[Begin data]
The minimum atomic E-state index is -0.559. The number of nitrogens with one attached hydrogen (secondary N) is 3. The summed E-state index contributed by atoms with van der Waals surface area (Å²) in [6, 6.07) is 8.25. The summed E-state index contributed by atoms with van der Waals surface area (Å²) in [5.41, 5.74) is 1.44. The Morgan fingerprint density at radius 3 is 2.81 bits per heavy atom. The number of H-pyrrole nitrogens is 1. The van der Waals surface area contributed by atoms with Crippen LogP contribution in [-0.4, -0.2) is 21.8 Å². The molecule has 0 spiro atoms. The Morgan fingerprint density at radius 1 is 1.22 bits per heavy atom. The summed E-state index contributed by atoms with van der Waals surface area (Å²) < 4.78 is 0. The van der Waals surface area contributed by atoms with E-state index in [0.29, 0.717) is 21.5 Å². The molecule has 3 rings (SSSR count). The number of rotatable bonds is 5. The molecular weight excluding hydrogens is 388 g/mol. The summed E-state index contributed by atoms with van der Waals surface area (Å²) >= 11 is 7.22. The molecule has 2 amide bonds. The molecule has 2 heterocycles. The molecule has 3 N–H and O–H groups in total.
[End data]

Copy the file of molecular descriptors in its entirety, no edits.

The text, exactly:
The minimum atomic E-state index is -0.559. The number of nitrogens with one attached hydrogen (secondary N) is 3. The summed E-state index contributed by atoms with van der Waals surface area (Å²) in [6, 6.07) is 8.25. The summed E-state index contributed by atoms with van der Waals surface area (Å²) in [5.41, 5.74) is 1.44. The Morgan fingerprint density at radius 3 is 2.81 bits per heavy atom. The number of H-pyrrole nitrogens is 1. The van der Waals surface area contributed by atoms with Crippen LogP contribution in [-0.4, -0.2) is 21.8 Å². The molecule has 0 spiro atoms. The Morgan fingerprint density at radius 1 is 1.22 bits per heavy atom. The summed E-state index contributed by atoms with van der Waals surface area (Å²) < 4.78 is 0. The van der Waals surface area contributed by atoms with E-state index in [0.29, 0.717) is 21.5 Å². The molecule has 3 rings (SSSR count). The number of rotatable bonds is 5. The molecular weight excluding hydrogens is 388 g/mol. The summed E-state index contributed by atoms with van der Waals surface area (Å²) >= 11 is 7.22. The molecule has 2 amide bonds. The molecule has 2 heterocycles. The molecule has 3 N–H and O–H groups in total.